When we talk about getting data out of import·io using our APIs, there are two main methods that we describe. These are known as REST queries and Comet queries. I want to quickly explain the key differences between them and what this means for developers.
REST queries are the simplest way to query using import·io – although they do come with some caveats. They are essentially a single HTTP request, and the connection is held open until the data or an error is returned. This means the HTTP request can be open for up to 30 seconds.
The main disadvantage with this approach is that in most cases you cannot retrieve multiple pages of data. So if you have trained a Connector to get multiple pages of data, you will only be able to get the first page of data back with a REST query – unless your Connector meets specific criteria. There is a tool for testing whether your Connector is compatible with REST pagination on our docs.
There are some other issues that you may have to watch out for as well. For example, it’s not possible to query more than one data source at a time with a REST query – unlike the Comet query API. Also, bear in mind that the connections could be held open for a very long time, and you would quickly run into a limit if you are making the connections from a web browser, which only permits 6 open connections per domain at a time.
We have detailed developer documentation about our REST query API.
Comet querying is more complex than REST querying, but the tradeoff is that you can obtain much better results.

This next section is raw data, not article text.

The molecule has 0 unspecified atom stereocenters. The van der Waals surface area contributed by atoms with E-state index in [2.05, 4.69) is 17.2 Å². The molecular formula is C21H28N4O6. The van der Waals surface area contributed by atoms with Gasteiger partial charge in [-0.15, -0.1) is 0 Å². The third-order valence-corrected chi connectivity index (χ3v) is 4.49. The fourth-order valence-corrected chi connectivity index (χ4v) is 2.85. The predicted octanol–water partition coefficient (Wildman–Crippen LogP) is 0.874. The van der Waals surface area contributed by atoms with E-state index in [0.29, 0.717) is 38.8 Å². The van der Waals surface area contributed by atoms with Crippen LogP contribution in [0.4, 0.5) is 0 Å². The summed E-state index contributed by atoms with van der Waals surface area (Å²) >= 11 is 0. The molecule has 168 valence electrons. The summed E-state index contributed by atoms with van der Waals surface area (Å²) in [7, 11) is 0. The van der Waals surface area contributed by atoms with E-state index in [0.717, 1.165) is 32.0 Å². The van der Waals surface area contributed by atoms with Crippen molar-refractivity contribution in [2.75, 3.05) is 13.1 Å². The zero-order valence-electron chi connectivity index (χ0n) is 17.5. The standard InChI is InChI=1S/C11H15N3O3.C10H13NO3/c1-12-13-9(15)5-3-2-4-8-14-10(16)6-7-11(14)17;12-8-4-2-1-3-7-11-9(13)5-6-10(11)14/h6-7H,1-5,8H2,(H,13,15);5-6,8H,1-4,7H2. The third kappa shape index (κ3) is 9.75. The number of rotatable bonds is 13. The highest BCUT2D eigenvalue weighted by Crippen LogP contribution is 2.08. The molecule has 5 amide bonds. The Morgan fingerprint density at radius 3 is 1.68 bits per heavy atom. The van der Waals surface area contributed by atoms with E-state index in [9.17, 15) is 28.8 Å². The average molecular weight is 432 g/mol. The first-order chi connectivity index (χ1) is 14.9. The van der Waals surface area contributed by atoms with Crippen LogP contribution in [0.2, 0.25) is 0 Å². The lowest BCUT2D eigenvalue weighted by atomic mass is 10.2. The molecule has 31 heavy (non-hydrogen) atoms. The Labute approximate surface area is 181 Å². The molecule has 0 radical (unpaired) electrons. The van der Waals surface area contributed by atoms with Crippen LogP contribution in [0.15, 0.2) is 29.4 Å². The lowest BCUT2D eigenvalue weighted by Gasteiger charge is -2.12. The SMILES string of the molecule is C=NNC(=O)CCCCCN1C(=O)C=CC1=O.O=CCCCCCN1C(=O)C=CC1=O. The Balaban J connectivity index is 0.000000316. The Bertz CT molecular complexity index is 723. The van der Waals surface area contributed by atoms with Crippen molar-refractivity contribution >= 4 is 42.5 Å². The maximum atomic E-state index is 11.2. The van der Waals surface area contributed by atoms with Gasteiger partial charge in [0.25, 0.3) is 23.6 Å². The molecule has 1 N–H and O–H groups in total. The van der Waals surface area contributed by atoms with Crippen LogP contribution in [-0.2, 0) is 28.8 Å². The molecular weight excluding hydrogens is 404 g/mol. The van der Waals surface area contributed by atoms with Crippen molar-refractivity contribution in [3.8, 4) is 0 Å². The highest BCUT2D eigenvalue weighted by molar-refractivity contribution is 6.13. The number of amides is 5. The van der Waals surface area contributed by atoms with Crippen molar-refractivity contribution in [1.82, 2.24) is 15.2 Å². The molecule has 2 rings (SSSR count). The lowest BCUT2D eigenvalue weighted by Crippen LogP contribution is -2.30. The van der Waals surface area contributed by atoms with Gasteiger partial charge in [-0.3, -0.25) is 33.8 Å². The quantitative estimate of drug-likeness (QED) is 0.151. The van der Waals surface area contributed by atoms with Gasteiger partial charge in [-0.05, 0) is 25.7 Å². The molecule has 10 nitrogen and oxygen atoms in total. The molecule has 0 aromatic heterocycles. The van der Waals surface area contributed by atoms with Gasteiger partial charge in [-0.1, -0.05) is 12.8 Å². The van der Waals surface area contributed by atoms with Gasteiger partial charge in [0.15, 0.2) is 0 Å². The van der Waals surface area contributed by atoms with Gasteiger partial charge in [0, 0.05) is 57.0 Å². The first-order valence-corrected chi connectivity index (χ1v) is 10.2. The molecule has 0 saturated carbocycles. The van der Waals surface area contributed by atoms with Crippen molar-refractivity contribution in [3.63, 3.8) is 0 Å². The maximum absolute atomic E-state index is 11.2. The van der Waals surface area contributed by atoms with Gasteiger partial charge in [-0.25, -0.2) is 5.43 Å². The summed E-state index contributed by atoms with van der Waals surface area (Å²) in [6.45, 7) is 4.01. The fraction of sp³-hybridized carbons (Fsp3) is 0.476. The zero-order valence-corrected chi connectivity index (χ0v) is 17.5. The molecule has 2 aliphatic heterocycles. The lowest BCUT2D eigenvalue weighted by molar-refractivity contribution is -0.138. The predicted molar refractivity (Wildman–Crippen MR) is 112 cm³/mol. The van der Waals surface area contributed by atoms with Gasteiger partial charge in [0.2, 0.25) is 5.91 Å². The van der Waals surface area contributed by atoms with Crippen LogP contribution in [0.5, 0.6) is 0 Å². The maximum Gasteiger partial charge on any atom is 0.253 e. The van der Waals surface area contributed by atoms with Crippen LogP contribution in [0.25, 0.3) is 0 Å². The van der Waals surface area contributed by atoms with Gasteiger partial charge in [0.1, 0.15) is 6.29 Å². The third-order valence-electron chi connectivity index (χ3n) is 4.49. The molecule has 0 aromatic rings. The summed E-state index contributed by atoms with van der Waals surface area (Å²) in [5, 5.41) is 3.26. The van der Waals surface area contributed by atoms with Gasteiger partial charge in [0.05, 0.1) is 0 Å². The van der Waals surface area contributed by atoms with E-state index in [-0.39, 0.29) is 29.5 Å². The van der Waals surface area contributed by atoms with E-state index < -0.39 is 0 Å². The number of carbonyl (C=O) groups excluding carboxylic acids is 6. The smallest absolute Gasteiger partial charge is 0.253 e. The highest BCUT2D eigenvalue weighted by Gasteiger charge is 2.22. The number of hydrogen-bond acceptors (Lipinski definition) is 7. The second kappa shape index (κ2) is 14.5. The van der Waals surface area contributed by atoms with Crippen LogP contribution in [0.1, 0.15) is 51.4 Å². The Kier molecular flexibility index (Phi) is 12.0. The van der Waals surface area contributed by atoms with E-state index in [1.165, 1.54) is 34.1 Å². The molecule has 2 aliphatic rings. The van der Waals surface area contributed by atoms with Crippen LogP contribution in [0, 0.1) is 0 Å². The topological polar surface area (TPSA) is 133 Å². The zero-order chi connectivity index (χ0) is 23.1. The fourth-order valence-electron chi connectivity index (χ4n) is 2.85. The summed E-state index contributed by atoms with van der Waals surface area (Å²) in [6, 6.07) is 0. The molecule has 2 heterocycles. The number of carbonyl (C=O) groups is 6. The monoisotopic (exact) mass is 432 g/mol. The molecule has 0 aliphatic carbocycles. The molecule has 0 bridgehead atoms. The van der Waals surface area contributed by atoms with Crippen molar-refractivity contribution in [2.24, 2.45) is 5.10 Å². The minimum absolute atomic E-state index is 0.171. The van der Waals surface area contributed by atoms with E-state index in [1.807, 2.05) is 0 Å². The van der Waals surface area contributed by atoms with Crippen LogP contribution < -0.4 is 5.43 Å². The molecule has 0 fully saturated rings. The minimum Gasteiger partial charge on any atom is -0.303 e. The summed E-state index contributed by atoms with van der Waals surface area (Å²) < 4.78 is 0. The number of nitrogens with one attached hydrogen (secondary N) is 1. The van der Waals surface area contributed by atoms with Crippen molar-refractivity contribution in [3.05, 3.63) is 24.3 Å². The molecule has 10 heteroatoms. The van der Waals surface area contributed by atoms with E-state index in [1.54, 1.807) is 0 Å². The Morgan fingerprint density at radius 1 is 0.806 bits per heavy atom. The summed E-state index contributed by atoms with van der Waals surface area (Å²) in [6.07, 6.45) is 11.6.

Our Comet querying API is based on the CometD messaging protocol, using the long-polling transport. This means that connecting can be complex – which is why we strongly recommend the use of one of our many client libraries.
As mentioned in the above section on REST, Comet querying supports several more features than the REST query API.
First of all, you are able to retrieve multiple pages of data. If your Connector is trained with pagination and there are enough pages of results, you will receive multiple messages for your query, each with the next page of result data.
Additionally, it is possible to query multiple sources with the same set of inputs (federation). You issue one query, and get multiple messages back from each source you queried with the pages of data from those sources (it also combines with pagination, so you can get multiple pages for each of the sources you query).
The last point to mention here is that because the Comet query API is asynchronous, you can issue multiple queries down the same channel concurrently without the risk of running out of resources, as with REST queries. Of course there are some practical limits to this, but you get much more throughput with the Comet query API.
The best place to get started with our Comet query API is on our integrate page, which you can use to setup one of our client libraries for exactly which sources you would like to work with.
If you are looking to quickly get a bit of data from an import·io data source for a few quick queries, then the REST query API is the way to go – it is quick to make an HTTP request and get the data you want back again.
However, you will almost certainly quickly outgrow this technique, and where you find yourself querying multiple sources, issuing multiple queries simultaneously, or increasing your query throughput; then moving to a client library and therefore the Comet query API is strongly recommended.